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What will happen to your pension once you start to draw money from it?

People’s lives and circumstances change over time and the pension you need now might be very different to the one you need further down the line. This is why it is so important to choose a company that will continue to manage your pension, reviewing it at least once a year to check that everything is in order and recommend any changes it may need.

What to look out for?

If you are thinking about pension drawdown and looking around to see what different companies and products have to offer, then there are some key questions to bear in mind. Of course, you can call us at any time and we will help you.

Are you dealing with a regulated company?

Getting regulated financial advice means peace of mind. The Financial Conduct Authority has a register where you can view all regulated companies. If a company is not listed then it cannot give you regulated advice.

What is pension drawdown?

How much will financial advice cost you?

To enter pension drawdown your retirement savings need to be in a defined contribution scheme (often known as a personal or private pension). If you have a defined contribution pension and are keen on pension drawdown then a financial adviser will usually review your scheme before making the recommendation they think is best for you. This recommendation should include how much it would cost to take care of everything for you. And while the cost will vary, this means you can decide to proceed or walk away with nothing to pay.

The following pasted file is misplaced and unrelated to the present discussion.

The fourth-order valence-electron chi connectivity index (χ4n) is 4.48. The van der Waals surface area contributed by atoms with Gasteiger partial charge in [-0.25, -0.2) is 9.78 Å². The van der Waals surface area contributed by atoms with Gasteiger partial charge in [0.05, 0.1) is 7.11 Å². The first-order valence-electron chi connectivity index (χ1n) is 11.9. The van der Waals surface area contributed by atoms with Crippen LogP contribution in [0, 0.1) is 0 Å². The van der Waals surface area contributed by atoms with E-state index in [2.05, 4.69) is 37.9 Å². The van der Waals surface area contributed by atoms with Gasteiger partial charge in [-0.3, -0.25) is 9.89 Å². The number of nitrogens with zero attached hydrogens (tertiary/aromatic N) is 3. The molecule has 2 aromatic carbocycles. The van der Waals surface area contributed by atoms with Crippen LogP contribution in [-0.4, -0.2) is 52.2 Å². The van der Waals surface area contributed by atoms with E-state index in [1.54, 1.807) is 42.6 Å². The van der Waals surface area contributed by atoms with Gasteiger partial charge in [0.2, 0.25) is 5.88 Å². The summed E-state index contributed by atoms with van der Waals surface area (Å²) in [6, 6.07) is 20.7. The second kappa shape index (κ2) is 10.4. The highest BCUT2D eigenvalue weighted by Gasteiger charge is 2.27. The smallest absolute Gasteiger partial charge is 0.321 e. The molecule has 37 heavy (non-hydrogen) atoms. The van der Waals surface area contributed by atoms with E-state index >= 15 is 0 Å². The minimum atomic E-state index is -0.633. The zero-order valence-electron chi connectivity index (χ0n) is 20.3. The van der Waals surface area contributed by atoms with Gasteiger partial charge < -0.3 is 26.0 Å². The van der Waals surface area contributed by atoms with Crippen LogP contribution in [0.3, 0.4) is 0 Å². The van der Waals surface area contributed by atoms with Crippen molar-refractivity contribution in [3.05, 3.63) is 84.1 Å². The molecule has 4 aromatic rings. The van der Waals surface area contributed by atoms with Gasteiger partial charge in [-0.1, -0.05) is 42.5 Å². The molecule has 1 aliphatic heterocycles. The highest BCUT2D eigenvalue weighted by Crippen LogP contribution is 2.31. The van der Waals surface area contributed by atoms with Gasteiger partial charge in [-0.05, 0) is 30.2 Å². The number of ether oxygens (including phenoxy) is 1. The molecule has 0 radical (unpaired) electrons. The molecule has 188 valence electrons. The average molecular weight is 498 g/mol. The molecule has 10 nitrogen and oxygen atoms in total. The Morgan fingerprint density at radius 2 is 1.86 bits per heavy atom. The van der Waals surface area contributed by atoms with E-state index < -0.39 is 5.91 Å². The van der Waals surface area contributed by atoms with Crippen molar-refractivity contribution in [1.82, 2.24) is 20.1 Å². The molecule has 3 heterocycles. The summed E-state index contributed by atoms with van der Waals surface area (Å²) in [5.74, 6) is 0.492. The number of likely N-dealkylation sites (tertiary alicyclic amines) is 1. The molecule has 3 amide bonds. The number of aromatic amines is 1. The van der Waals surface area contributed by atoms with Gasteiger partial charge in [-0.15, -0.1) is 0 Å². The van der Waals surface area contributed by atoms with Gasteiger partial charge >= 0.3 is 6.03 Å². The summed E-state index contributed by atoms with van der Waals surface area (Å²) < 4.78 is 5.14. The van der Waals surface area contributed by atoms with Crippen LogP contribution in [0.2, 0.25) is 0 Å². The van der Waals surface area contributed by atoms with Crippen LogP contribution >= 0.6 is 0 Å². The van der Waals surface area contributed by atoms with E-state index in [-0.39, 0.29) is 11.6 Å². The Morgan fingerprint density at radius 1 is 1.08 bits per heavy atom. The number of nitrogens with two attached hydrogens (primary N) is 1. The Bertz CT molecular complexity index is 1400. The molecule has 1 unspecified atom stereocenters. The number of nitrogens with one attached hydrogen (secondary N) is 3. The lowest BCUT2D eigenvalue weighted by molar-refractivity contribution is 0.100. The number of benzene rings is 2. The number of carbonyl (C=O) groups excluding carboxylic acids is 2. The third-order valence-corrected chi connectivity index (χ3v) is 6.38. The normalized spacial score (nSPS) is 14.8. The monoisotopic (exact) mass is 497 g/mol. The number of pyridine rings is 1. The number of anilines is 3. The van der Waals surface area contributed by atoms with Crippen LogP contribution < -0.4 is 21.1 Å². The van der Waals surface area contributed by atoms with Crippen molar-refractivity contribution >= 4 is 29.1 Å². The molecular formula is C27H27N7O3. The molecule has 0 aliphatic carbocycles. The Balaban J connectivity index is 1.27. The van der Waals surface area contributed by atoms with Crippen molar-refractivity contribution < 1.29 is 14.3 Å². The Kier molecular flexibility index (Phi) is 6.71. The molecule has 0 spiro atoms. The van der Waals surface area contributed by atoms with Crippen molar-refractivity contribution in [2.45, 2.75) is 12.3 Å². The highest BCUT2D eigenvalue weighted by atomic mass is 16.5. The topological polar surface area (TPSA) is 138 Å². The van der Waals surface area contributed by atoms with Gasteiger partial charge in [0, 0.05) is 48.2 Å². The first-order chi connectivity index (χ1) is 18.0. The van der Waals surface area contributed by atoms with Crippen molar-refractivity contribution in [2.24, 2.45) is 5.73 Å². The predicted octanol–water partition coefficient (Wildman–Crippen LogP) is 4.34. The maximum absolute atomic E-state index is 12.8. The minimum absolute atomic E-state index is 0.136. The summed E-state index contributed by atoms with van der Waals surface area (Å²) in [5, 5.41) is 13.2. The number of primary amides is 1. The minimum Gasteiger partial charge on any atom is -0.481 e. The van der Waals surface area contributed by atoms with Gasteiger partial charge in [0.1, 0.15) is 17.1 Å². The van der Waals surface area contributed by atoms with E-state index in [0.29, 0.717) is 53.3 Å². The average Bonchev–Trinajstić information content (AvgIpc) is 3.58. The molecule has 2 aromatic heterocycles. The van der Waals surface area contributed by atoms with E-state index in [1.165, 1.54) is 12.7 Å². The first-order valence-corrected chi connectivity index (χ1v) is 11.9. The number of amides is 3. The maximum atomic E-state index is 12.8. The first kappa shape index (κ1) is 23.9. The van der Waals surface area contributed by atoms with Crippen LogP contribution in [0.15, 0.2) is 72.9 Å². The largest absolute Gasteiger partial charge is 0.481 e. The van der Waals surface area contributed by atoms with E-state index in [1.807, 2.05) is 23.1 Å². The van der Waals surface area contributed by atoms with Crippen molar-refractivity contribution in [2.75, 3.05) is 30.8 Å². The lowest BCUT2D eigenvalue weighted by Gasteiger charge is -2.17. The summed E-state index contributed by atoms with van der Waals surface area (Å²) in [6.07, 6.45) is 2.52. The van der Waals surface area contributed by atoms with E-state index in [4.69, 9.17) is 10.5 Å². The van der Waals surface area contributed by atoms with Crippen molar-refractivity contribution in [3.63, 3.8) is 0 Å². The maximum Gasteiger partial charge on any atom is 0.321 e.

What is pension drawdown?

How will your pension savings be invested?

The fees you pay and the returns from your investments could have a big impact on how long your savings last. All financial advisers should be very clear about how they propose to invest your money and why they think this is the right option for you.

What could the impact on your life be?

The freedom to use your money as and when you choose, this is the impact pension drawdown will have on your life. As a result you could be in a position to make the most of those unexpected and last-minute opportunities in life. As the saying goes, though: with freedom comes responsibility. Pension drawdown should be carefully considered, so that your pot lasts as long as you need it to.

What benefits might you be giving up?

Some pensions, especially final salary schemes, come with the promise of guaranteed benefits, such as a set income for life. If you have any current pension benefits then your financial adviser should clearly state what these are and whether or not it is in your best interest to give them up, in many cases it is not.

Pension drawdown is not suitable for everyone. It depends very much on individual circumstances; so you should have a chat with a financial adviser before making any final decisions.

On this page we talk about your pension and tax implications. Tax treatment depends on your individual circumstances and may be subject to change in the future.